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A WoW Classic chief developer is fired after failing to give an employee a bad review

World of Warcraft Classic loses its tech lead. The reason for this is that he didn’t want to judge his employees badly.

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It could have been a good year for Blizzard. Many players are pleasantly surprised by World of Warcraft Dragonflight and many others romp about in Wrath of the Lich King Classic to make Ulduar unsafe. But now there was another unpleasant incident in the company that casts a bad light on Blizzard. One of the leading developers of WoW Classic was fired – because he didn’t want to rate one of his employees badly.

Who is the person you are talking about? It’s about Brian Birmingham, the tech lead of World of Warcraft Classic – at least until recently. He had toyed with the idea of ​​leaving Blizzard because of a rating system for his employees because he felt the process was unfair and counterproductive. Now they have forestalled him and have fired him.

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What happened to Birmingham? The reason behind this is a rating system that team leaders should use to rate their employees. In the process called “stack ranking”, all employees are given a rating. However, the system only works – according to the view of the executive floor – if a nice curve can be drawn from the distribution of the power. Birmingham, however, refused to change an employee’s rating from “successful” to “developing”. However, this was expected from the executive floor.

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What is this rating system?
The “stack ranking” system discussed in this post is quite widespread, especially in the US, and was developed in the 1980s and used by more and more large companies, including Amazon. In recent years, however, the system is being abolished more and more frequently due to various concerns. In 2013, Microsoft, for example, banned this rating system from its own company.

Birmingham then wrote an internal email to many Blizzard employees, which was viewed by Bloomberg. It said:

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When the team bosses asked why they should be doing this, the WoW directors explained that while they didn’t agree, the reasoning from senior management is that it matters to the underperformers [herauszuarbeiten]to make sure everyone can grow.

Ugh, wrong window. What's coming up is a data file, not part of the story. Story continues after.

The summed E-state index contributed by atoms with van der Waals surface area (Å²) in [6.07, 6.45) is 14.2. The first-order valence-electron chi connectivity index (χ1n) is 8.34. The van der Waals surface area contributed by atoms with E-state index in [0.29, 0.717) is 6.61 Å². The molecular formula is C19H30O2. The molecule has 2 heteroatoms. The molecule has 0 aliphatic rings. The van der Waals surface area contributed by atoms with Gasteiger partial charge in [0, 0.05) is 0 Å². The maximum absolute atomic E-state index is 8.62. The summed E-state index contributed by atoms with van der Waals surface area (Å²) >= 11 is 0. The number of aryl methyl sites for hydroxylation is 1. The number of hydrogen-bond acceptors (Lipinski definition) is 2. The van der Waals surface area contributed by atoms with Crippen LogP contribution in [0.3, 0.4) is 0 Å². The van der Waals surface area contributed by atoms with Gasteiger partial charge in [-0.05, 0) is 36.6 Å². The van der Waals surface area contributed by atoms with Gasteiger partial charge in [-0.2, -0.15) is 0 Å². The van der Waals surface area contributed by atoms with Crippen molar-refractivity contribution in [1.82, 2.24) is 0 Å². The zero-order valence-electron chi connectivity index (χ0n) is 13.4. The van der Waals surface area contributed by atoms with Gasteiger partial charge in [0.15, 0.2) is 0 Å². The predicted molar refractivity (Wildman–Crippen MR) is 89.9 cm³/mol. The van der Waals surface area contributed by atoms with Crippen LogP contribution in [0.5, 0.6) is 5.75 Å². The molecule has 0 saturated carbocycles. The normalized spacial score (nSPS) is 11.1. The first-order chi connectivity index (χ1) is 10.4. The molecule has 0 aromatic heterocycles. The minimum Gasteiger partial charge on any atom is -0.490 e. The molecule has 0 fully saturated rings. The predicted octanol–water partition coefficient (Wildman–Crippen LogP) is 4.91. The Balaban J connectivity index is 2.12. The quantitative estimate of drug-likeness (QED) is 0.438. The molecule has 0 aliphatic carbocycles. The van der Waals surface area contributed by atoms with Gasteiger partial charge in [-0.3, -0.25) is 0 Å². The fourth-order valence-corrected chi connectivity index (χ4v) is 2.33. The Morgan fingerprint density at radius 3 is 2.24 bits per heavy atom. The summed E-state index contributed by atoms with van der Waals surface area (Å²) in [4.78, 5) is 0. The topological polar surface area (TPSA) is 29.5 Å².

In the further course of the mail, he explains that Birmingham doesn’t believe in this approach at all – and also that in recent years they have managed not to use the system. For the past two years, the system has simply refused to be applied as requested, but senior management now insists that it is applied:

This type of regulation encourages competition between employees, sabotage of someone else’s work, desire for people to find a poorly performing team so that they can be the best employee there. It shatters trust and ultimately destroys creativity. […]

If this rule can be reversed, maybe my Blizzard will be saved and I would love to continue working here. If this rule cannot be reversed, then the Blizzard I want to work for no longer exists and I will have to find work elsewhere.

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A negative assessment can also have consequences for the employees concerned. Because if you are classified as bad here, your chance of promotion will decrease and your bonus payments if you are successful may decrease.

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Birmingham is now also commenting on the matter on Twitter. Accordingly, this assessment procedure probably comes from the management level at Activision Blizzard and is generally extremely unpopular at Blizzard.

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After all, according to Birmingham, several team bosses from the WoW team had offered to simply set their own rating to “developing” (i.e. “poor”) instead of that of their employees in order to meet the expected quota. But that was probably not an option for the management level.

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What is the exact reason for the dismissal? Even before writing the e-mail, Birmingham had told many colleagues that he would probably quit. He was then called up by a human resources officer who wanted confirmation that Birmingham was quitting. The latter then only said that he was considering it, but was not yet sure – he would no longer work, however, until the regulation with the evaluation of employees was eliminated.

As a result, Birmingham was terminated.

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This is what Blizzard says about it: Bloomberg had directly requested a statement from Blizzard. A Blizzard spokesperson said the appraisal process was in place to “promote excellence in performance” and “ensure that employees who don’t meet their performance expectations receive more honest feedback, differentiated rewards, and a plan like they did on am best can improve their performance.” Also, this process would include the ratings of multiple managers and this could lead to discussions which in turn would result in a rise or fall in the rating.

Everyone has to decide for themselves how to assess the whole matter. On the one hand, such an evaluation system – especially from a German point of view with many protective mechanisms for employees – appears to be highly unfair and doomed to treating some employees unfairly. On the other hand, threatening to stop working until a system is abolished might not be the best negotiating method either.

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More details about this story may come to light in the coming days.

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